Zombies Ate my Neighbors was my first original game, and probably the one I will always be associated with. We tried to make every level feel like a parody of a known monster movie, and thanks to Lucasart legal department, we were able to stretch that parody pretty far. The game sold well, though Konami whom published it made most of the money. It has since obtained sort of a "cult status", with an amazing amount of bootleg Z.A.M.N. merchandise available still available today.
Metal warrior was our follow up game using the Zombies Engine. It was a game that was very special to me, I never imagined I would get to do a game like this. Non-asian developers don't make Japanese anime looking mech games! Apparently we fooled quite a few people into believing it was some Japanese import, it's even listed in a history book of Japanese games, where they clarified the confusion.
The player could pilot six different mech suits, each with it's own unique movement mode. At any time, the player could abandon their mech and attempt to find a new one, this allowed the player to remain in the game even if their mech suit was destroyed. Players had considerable gameplay outside the mechs, and enemy soldiers could even steal your empty mech to use against your if you left it unguarded.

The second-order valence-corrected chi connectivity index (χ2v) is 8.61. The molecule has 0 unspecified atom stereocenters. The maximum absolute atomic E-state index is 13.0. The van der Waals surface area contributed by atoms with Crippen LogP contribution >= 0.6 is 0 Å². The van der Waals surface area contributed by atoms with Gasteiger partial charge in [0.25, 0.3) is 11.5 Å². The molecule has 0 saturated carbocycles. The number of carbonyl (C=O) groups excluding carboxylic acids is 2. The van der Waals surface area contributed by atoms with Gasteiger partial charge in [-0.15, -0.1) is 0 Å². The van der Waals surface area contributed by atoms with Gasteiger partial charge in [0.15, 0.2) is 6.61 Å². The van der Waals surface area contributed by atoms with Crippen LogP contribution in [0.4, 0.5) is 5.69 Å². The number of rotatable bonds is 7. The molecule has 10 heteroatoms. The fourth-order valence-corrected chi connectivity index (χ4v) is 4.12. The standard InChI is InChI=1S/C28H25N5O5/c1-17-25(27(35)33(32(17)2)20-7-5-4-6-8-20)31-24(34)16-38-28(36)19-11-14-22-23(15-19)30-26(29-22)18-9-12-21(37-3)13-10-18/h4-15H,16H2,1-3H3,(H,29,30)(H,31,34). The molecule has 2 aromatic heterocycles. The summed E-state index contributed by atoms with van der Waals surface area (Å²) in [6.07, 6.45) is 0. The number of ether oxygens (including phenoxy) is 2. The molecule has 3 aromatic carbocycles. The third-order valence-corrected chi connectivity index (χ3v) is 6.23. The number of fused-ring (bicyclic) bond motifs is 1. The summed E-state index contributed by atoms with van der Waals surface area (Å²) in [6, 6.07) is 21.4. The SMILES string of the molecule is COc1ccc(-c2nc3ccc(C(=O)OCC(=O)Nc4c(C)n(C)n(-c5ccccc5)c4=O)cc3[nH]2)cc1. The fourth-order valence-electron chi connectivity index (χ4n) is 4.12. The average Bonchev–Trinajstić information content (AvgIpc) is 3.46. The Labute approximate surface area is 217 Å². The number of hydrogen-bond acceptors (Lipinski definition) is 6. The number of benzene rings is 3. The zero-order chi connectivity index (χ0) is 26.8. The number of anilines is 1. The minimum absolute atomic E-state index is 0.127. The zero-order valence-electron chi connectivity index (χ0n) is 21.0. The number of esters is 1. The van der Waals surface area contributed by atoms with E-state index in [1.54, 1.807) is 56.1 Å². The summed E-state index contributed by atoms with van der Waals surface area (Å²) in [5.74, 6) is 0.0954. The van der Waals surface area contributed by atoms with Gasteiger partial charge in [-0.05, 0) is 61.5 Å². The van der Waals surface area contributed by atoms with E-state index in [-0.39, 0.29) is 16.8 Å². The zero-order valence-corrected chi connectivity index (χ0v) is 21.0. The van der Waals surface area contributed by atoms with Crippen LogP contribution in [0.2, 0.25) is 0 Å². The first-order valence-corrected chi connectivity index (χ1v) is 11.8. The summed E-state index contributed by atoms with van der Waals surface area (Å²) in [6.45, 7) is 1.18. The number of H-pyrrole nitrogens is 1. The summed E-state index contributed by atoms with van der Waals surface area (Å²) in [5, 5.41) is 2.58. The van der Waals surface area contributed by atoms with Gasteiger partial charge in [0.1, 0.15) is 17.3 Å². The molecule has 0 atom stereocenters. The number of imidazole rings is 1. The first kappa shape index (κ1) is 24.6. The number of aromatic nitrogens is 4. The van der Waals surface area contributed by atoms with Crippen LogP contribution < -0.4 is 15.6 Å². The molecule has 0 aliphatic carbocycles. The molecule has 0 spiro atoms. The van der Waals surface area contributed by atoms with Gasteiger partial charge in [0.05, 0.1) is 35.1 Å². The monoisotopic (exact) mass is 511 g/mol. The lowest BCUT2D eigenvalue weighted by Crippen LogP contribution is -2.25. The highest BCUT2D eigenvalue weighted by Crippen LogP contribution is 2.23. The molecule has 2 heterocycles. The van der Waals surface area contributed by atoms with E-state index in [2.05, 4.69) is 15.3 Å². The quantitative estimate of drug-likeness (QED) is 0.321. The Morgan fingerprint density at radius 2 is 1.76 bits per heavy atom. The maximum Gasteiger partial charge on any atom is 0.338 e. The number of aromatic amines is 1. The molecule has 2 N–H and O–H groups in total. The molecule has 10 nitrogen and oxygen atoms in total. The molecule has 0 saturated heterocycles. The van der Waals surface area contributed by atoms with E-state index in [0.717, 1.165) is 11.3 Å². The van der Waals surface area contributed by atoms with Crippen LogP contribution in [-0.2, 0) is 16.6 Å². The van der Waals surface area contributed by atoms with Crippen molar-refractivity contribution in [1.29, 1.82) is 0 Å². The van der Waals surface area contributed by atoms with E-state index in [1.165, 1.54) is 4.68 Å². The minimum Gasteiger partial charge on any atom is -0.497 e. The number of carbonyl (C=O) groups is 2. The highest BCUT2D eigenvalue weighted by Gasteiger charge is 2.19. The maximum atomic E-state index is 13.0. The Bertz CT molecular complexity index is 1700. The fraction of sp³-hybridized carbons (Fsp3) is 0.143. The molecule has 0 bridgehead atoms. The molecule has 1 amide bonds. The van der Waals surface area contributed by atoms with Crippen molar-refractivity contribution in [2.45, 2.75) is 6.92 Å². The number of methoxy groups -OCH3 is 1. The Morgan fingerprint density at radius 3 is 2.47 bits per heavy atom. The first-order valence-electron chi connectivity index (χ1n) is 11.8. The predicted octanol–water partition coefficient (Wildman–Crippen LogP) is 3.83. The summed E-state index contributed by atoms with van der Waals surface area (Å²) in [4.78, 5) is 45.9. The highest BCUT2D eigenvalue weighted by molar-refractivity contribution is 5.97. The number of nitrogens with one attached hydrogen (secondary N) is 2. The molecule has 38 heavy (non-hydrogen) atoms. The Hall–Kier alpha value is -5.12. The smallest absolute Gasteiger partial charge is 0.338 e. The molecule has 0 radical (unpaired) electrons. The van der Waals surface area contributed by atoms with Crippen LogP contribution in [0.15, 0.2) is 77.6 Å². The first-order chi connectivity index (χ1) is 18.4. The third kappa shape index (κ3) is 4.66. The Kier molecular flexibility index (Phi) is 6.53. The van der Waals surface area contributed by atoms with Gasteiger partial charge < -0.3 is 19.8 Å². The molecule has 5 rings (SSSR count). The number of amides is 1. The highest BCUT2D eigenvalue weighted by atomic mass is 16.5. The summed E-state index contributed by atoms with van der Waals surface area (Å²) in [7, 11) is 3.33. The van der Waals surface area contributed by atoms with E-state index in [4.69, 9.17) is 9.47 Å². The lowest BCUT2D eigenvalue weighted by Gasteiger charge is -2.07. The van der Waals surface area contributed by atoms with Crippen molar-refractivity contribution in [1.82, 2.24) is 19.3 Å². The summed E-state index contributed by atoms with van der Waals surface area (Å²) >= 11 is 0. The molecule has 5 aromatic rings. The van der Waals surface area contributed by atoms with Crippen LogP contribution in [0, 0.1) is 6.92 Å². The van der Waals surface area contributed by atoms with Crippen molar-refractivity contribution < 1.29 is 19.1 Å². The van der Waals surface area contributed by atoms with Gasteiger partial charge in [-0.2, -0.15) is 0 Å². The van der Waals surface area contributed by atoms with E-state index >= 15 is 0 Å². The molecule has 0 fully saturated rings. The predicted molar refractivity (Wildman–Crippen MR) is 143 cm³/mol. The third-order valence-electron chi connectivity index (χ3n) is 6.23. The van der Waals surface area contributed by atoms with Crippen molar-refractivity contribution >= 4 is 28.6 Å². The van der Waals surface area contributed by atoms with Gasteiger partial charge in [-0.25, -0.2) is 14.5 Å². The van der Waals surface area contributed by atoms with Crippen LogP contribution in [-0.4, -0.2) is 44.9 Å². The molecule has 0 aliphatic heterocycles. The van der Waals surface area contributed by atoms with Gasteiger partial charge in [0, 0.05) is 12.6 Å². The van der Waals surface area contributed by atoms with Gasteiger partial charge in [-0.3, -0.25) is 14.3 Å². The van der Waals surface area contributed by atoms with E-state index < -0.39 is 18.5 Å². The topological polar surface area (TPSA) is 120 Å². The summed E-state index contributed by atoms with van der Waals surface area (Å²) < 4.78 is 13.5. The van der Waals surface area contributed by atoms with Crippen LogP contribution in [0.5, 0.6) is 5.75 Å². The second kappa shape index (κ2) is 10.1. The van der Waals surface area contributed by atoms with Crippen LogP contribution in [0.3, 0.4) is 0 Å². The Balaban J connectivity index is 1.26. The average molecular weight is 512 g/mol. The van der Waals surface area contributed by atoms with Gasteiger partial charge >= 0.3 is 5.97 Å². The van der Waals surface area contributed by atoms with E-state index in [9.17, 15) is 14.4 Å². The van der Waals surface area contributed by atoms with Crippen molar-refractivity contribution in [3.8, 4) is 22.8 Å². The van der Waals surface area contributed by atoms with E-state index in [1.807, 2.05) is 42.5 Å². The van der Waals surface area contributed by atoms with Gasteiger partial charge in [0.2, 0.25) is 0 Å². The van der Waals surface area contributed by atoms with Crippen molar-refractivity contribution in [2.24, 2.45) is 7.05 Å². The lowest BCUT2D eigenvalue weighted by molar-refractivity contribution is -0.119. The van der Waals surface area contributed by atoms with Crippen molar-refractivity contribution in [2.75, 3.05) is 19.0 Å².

We had a PVP mode that we tuned quite extensively. It's the PVP mode that the game is probably best loved for by fans. Apparently it's still played at Retro gamer tournaments. Like Zombies I get requests to create a new 3D version of the game constantly. The cartridge has become quite collectible, with sealed box copies selling for over $1000.00.
Herc's Adventures was an odd product at an odd time. Lucasarts had a slot for an original Sega Saturn project, so we decided to make a Saturn game! In many ways it was a spiritual successor to Zombies Ate my Neighbors. You travel all around ancient Greece battling ever monster possible from Greek Mythology. It was a big world, around 40 playable areas, and we made a few mistakes with it. We opted to make the entire game one huge streaming level, which turned out to be a bad idea. People really missed the clear achievement points of level ends. We did have one feature I liked, which was any time you were killed in game you went to the Underworld, and had to fight your way back to the land of the living. Each time you died you would have to fight farther to get out. The game had some decent reviews, but there was no market for Saturn games. We later ported it to the PS1, but the streaming levels suffered on the slower PS1 disc drive.